The U.S. Supreme Court unanimously agreed to overturn a lower court ruling that had required the U.S. Department of Transportation to undertake an environmental impact study under the Clean Air Act before opening the U.S.-Mexico border under the North American Free Trade Agreement (NAFTA).
The high court’s decision in Department of Transportation v. Public Citizen “opens the way for the U.S. Department of Transportation to continue working with Mexican authorities to move forward with long-haul bus and truck operations,” said U.S. Secretary of Transportation Norman Y. Mineta in a statement. “Truly opening the market between Mexico and the United States for trucks and buses means more opportunities for American companies, more jobs for American drivers and better deals for American consumers.”
Under NAFTA, the United States and Mexico agreed to grant mutual trucking access on a limited basis beginning in 1995. This access was to be expanded from border zones to all states by Jan. 1, 2000. However, the U.S. has kept its borders closed to Mexican trucks—and Mexico, in turn, has kept its border closed to U.S. trucks—because of concerns that Mexican trucks would harm the environment through increased air pollution and impact road safety, a major concern for the insurance industry.
The Federal Motor Carrier Safety Administration (FMCSA), “has developed over several years operating rules and structures that hold Mexican trucks to the same standards as ours,” said David Golden, director of commercial lines for the Property and Casualty Insurers Association of America. “Now it’s up to FMCSA to follow through with the safety compliance.”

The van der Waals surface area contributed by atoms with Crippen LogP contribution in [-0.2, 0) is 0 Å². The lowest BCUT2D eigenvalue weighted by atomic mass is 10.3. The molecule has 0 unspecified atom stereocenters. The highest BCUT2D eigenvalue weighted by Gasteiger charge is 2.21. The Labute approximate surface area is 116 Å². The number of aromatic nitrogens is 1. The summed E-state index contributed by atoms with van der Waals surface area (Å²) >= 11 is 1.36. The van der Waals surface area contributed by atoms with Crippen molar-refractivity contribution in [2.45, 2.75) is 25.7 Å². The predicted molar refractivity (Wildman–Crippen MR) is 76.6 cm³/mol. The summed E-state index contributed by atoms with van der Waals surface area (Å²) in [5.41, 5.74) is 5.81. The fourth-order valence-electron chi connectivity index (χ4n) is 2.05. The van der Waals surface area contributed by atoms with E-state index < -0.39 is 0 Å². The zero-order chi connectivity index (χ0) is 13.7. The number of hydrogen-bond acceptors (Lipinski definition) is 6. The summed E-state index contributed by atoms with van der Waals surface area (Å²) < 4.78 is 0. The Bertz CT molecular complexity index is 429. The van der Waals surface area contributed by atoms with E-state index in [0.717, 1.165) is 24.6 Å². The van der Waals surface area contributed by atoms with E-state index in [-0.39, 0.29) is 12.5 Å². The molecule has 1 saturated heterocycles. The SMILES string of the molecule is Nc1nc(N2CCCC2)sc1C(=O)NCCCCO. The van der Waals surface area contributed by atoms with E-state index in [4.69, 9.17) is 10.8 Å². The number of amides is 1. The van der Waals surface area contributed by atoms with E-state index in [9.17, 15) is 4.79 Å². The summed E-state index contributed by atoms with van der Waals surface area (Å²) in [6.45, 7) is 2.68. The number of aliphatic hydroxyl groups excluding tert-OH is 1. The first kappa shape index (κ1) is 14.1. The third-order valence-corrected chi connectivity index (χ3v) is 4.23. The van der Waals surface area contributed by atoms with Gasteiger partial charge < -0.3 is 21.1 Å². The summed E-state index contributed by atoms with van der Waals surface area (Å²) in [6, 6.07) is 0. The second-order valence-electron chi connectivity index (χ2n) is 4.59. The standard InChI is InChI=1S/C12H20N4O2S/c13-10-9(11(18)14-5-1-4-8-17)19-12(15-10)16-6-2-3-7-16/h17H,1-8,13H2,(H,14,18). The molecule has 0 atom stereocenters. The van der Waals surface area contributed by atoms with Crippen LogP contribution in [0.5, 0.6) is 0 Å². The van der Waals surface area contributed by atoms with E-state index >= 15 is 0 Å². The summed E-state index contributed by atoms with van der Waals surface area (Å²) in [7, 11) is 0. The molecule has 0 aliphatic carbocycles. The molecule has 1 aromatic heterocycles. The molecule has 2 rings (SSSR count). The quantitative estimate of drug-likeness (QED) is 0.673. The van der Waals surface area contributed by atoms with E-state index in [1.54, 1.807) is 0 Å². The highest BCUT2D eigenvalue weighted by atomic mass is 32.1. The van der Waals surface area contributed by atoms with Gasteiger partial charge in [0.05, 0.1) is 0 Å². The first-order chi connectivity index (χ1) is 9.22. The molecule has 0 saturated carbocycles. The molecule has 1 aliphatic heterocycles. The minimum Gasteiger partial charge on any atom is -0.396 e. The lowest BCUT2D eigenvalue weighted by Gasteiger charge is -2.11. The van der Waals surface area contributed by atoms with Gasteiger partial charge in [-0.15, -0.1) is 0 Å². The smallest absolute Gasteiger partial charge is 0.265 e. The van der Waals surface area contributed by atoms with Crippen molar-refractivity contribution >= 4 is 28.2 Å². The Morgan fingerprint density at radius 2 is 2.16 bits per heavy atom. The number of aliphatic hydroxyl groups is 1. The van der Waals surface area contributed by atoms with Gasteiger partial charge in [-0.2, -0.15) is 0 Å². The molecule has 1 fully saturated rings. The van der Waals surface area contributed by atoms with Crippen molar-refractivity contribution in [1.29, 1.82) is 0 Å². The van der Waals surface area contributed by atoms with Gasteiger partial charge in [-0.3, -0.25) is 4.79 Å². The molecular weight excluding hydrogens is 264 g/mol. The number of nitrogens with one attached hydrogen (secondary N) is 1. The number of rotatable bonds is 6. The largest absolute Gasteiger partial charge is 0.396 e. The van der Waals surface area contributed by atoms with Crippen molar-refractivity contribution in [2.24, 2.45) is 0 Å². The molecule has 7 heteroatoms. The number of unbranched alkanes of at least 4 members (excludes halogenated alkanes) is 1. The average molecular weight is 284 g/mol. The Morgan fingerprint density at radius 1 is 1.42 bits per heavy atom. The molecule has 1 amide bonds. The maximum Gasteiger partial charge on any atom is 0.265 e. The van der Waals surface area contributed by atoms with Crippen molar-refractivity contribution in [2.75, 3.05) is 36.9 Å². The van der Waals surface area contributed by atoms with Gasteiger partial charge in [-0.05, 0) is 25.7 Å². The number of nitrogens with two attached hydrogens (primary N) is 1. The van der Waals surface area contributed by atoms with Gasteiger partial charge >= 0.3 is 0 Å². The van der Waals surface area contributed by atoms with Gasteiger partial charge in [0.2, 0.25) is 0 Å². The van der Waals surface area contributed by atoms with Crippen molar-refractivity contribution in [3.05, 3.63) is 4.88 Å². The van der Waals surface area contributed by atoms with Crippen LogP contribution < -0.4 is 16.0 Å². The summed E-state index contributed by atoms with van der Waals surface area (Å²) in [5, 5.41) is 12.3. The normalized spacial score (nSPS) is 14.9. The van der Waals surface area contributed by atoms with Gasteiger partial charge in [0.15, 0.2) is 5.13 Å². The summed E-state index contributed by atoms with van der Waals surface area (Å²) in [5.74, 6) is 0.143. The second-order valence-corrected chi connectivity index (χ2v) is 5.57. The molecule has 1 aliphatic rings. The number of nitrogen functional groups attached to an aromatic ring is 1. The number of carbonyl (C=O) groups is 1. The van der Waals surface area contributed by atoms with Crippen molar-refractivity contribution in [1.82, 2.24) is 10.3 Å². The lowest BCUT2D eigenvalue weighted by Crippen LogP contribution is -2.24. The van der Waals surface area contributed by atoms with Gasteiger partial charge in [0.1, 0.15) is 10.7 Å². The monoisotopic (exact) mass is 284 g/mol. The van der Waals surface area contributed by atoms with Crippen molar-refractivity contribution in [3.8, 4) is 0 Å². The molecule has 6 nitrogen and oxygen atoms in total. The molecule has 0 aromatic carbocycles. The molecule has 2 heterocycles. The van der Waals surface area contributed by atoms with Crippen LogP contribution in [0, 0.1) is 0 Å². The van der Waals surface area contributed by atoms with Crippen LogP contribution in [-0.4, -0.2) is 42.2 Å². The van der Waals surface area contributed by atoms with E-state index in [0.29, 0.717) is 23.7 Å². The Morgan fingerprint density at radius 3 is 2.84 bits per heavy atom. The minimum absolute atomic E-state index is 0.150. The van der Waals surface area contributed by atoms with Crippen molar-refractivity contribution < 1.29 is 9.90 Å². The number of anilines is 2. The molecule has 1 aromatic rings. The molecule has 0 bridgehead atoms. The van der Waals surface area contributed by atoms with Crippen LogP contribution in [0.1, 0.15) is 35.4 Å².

Insurers have also expressed their concerns over the lack of mutual recognition of insurance policies between Mexico and the U.S.
“Mexican federal law requires that bodily injury insurance must be written with an insurer domiciled in Mexico,” Golden said. “Right now you still have to have at least two insurance policies if you want to carry goods in all three countries. The ultimate goal is that the countries will mutually recognize policies.”
The Supreme Court decision paves the way for the Bush Administration to end a 1982 moratorium that says Mexican trucks can only operate in small commercial border zones, where goods must be transferred to U.S. trucks for transport across the country. Ending the moratorium would allow Mexican trucks on roads nationwide, which would bring the U.S. into compliance with a key provision of NAFTA.
The ruling was hailed by the U.S. Chamber of Commerce, which claims trucking is “vital to this trade partnership since trucks move more than 80 percent of the value of our trade with Mexico. Because NAFTA has already eliminated most tariffs and other barriers to trade with Mexico, resolving the transportation dispute is important in keeping the partnership on track.”
According to Thomas Donohue, U.S. Chamber president and CEO, the decision to open the borders was long overdue. “Charges that Mexican trucks would undermine the environment or impact road safety are unfounded,” Donohue said. “The U.S. government has the full authority to inspect—and reject—trucks that do not meet our standards.”
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